WASHINGTON, DC – Banks and banking rely on trust. But while trust takes years to establish, it can be squandered abruptly if a particular bank’s ethics are weak, its values poor, and its behavior simply wrong.
The events that triggered the 2008 global financial crisis, together with the subsequent scandals that have emerged – from the rigging of the London Interbank Offered Rate (Libor) to sanctions-busting and money-laundering – amount to a catalog of cultural failures within our financial institutions. Yes, extensive measures have been taken since the crisis to strengthen the financial system. But a profound weakness remains: To be blunt, it concerns the risk-taking culture that still prevails within some departments of global banks and in the financial system itself.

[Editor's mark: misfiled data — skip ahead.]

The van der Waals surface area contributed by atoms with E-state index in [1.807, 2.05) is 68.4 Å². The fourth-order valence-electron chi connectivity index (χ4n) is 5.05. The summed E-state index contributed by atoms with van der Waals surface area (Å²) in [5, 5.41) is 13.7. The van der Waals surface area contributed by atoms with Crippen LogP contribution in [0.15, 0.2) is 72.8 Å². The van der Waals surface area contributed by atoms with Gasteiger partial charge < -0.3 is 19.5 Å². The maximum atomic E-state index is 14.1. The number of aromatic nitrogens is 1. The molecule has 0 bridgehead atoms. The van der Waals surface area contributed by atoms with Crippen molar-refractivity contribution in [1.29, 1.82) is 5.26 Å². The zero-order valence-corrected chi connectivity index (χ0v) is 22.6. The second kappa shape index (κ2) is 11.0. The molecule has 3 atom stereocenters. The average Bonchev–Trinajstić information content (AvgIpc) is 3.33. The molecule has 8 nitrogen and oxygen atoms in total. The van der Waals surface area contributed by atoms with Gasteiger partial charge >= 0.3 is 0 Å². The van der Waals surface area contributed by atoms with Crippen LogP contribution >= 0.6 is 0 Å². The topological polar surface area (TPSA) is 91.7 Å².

Too often, bank bosses’ promises to change the “corporate culture” and ensure their employees’ good conduct have not been matched by fully effective implementation. In too many cases, banks are still failing to fulfill their obligations in serving their communities and the public at large.
It is true that the banking sector is paying a high price for its misdeeds: fines, litigation, and regulatory tightening have cost approximately $300 billion so far. But the tax-paying public – innocent of any wrongdoing – has also had to bear costs, both direct and indirect. And, while a handful of “rogue traders” (and, most recently, one Libor manipulator) have ended up in prison, it would be overly optimistic to conclude that the punishment has been sufficient to transform bank culture.